The next morning, after breakfast at the hotel, we cycled back to the airfield. We had enough time, because we didn't meet Alex until twelve o'clock. At the airport we were getting ready for departure. At noon Alex arrived, and we could leave. After departure we first made an orbit around Bodman-Ludwigshafen and Bodman, and then headed north.
René with the bicycles
The route on the way back was almost the same as on the way there. Between Stahringen and Stuttgart we saw the Hohenzollern Castle. We made a small detour north of Stuttgart to make an orbit around Heidelberg, a historically interesting city in Germany. We had visited Heidelberg in 2016.
Burg Hohenzollern (Hohenzollern Castle) is a castle about 50 kilometers south of Stuttgart. It is considered the ancestral seat of the Hohenzollern family, which emerged in the Middle Ages and eventually became German Emperors. The castle is located on top of Berg (Mount) Hohenzollern at a height of 234 meters (768 ft) above surrounding Hechingen and nearby Bisingen to the south. It was originally constructed in the first part of the 11th century.
The castle was completely destroyed after a 10-month siege in 1423 by the imperial cities of Swabia. A second, larger and sturdier castle was constructed from 1454 to 1461 and served as a refuge for the Catholic Swabian Hohenzollerns during wartime. By the end of the 18th century, however, the castle was thought to have lost its strategic importance and gradually fell into disrepair, leading to the demolition of several dilapidated buildings. Today, only the chapel remains from the medieval castle.
The third version of the castle, which stands today, was constructed for Frederick William IV of Prussia between 1846 and 1867. Since 1952, the castle has been filled with art and historical artifacts, from the collection of the Hohenzollern family and from the former Hollenzollern Museum in Schloss Monbijou. Hohenzollern castle is still privately owned. It one of the most visited castles in Germany.
Germany's oldest and most famous university town is renowned for its Old Town, beautiful riverside setting and the ruins of the Heidelberger Schloss. As Heidelberg was neither an industrial centre nor a transport hub, it emerged from WW2 almost unscathed. The offer on cultural activities in Heidelberg is more diverse than in any other city of comparable size.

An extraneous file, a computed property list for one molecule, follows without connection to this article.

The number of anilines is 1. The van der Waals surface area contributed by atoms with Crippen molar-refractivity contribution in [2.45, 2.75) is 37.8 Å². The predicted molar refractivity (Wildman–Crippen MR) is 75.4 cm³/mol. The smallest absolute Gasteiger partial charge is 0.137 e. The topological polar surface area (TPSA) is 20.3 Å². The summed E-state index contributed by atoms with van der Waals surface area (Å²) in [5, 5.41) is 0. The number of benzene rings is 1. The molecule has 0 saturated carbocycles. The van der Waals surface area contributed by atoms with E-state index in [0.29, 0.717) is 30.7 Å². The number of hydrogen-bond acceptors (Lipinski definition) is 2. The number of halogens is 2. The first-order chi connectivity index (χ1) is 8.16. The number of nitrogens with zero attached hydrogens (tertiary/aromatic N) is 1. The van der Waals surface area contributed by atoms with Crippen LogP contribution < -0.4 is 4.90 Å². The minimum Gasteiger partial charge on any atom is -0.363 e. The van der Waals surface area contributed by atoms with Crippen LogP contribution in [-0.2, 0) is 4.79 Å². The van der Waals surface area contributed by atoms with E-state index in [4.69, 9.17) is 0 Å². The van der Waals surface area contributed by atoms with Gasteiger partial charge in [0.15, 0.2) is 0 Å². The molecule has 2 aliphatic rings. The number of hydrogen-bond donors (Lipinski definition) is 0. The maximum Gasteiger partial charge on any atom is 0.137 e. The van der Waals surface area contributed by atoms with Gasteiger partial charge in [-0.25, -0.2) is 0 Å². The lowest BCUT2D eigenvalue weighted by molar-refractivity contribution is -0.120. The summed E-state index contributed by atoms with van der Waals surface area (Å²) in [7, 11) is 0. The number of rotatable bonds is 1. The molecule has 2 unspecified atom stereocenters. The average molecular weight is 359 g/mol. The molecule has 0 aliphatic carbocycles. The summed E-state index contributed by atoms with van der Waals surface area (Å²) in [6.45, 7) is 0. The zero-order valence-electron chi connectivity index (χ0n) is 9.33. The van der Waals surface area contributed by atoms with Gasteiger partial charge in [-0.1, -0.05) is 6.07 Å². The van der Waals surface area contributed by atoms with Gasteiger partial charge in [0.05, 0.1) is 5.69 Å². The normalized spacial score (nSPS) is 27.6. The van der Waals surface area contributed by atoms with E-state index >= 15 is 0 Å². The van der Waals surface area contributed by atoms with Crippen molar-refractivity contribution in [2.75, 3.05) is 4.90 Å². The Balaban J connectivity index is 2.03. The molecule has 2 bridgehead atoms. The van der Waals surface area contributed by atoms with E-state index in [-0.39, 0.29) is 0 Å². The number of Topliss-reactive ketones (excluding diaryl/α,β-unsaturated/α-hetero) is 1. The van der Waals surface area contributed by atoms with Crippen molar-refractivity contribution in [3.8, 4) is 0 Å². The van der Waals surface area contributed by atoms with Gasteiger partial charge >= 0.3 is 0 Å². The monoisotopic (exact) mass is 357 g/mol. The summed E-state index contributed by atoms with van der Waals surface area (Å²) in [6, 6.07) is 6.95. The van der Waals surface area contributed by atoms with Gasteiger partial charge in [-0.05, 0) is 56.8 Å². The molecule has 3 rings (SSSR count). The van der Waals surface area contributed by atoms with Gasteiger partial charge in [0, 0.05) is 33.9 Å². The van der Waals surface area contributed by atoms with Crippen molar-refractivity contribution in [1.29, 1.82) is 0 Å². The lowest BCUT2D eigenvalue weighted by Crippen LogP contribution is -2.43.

Heidelberg Castle is the landmark of Heidelberg, overlooking the Old Town. The castle ruins are the most important Renaissance structures north of the Alps. It is a steep but short hike from the Old Town. The construction lasted over 400 years. The two dominant buildings at the eastern and northern side of the courtyard were erected in the 16th century.
The Heiliggeist Church (Church of the Holy Spirit) is the most famous church in Heidelberg. The church was constructed between 1398 and 1515 on the site where before two older churches existed. In the course of its history, the Church of the Holy Spirit was used by both Catholics and Protestants, even simultaneously.
The house Zum Ritter Sankt Georg (Knight St. George) is one of the few buildings to survive the War of Succession. Standing across from the Church of the Holy Spirit, it was built in the style of the late Renaissance. It is named after the sculpture at the top. It was erected in 1592 by Charles Belier, a Huguenot who had emigrated from France to Heidelberg.
Church of the Holy Spirit
Zum Ritter Sankt Georg
After Heidelberg we continued in the direction of Hanau. Because of the small detour around Heidelberg we passed Otzberg Castle with its white tower this time.
Less than an hour later we arrived at Paderborn-Lippstadt airport. We cleaned the plane, and let maintenance know that the plane was due for its 50 hours service inspection. Then we went home.